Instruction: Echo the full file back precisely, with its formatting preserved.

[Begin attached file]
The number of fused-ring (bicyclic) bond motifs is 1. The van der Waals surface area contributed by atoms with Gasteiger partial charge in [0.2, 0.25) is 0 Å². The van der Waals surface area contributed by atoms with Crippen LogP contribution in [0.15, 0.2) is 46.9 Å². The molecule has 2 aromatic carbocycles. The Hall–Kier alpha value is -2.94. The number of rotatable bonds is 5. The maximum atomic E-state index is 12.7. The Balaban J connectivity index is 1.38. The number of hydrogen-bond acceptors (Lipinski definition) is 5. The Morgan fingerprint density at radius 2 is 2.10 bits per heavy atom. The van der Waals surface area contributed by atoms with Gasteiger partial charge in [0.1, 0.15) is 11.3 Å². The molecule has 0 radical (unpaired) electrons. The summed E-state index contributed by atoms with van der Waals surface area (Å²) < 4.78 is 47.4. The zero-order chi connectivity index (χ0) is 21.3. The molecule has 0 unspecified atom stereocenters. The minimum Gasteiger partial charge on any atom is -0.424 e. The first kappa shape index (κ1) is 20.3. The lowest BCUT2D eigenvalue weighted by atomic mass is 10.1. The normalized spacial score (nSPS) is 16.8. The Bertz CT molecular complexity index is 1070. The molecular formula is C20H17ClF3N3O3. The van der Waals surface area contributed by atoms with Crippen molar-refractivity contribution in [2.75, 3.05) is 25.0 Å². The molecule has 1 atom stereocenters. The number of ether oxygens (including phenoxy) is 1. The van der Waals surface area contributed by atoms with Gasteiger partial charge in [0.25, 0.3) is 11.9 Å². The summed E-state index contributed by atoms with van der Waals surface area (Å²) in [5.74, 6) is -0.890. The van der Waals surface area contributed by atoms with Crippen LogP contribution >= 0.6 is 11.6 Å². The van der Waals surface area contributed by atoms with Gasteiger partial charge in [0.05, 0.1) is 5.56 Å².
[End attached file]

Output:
The number of fused-ring (bicyclic) bond motifs is 1. The van der Waals surface area contributed by atoms with Gasteiger partial charge in [0.2, 0.25) is 0 Å². The van der Waals surface area contributed by atoms with Crippen LogP contribution in [0.15, 0.2) is 46.9 Å². The molecule has 2 aromatic carbocycles. The Hall–Kier alpha value is -2.94. The number of rotatable bonds is 5. The maximum atomic E-state index is 12.7. The Balaban J connectivity index is 1.38. The number of hydrogen-bond acceptors (Lipinski definition) is 5. The Morgan fingerprint density at radius 2 is 2.10 bits per heavy atom. The van der Waals surface area contributed by atoms with Gasteiger partial charge in [0.1, 0.15) is 11.3 Å². The molecule has 0 radical (unpaired) electrons. The summed E-state index contributed by atoms with van der Waals surface area (Å²) < 4.78 is 47.4. The zero-order chi connectivity index (χ0) is 21.3. The molecule has 0 unspecified atom stereocenters. The minimum Gasteiger partial charge on any atom is -0.424 e. The first kappa shape index (κ1) is 20.3. The lowest BCUT2D eigenvalue weighted by atomic mass is 10.1. The normalized spacial score (nSPS) is 16.8. The Bertz CT molecular complexity index is 1070. The molecular formula is C20H17ClF3N3O3. The van der Waals surface area contributed by atoms with Crippen molar-refractivity contribution in [2.75, 3.05) is 25.0 Å². The molecule has 1 atom stereocenters. The number of ether oxygens (including phenoxy) is 1. The van der Waals surface area contributed by atoms with Gasteiger partial charge in [0.25, 0.3) is 11.9 Å². The summed E-state index contributed by atoms with van der Waals surface area (Å²) in [5.74, 6) is -0.890. The van der Waals surface area contributed by atoms with Crippen LogP contribution >= 0.6 is 11.6 Å². The van der Waals surface area contributed by atoms with Gasteiger partial charge in [0.05, 0.1) is 5.56 Å².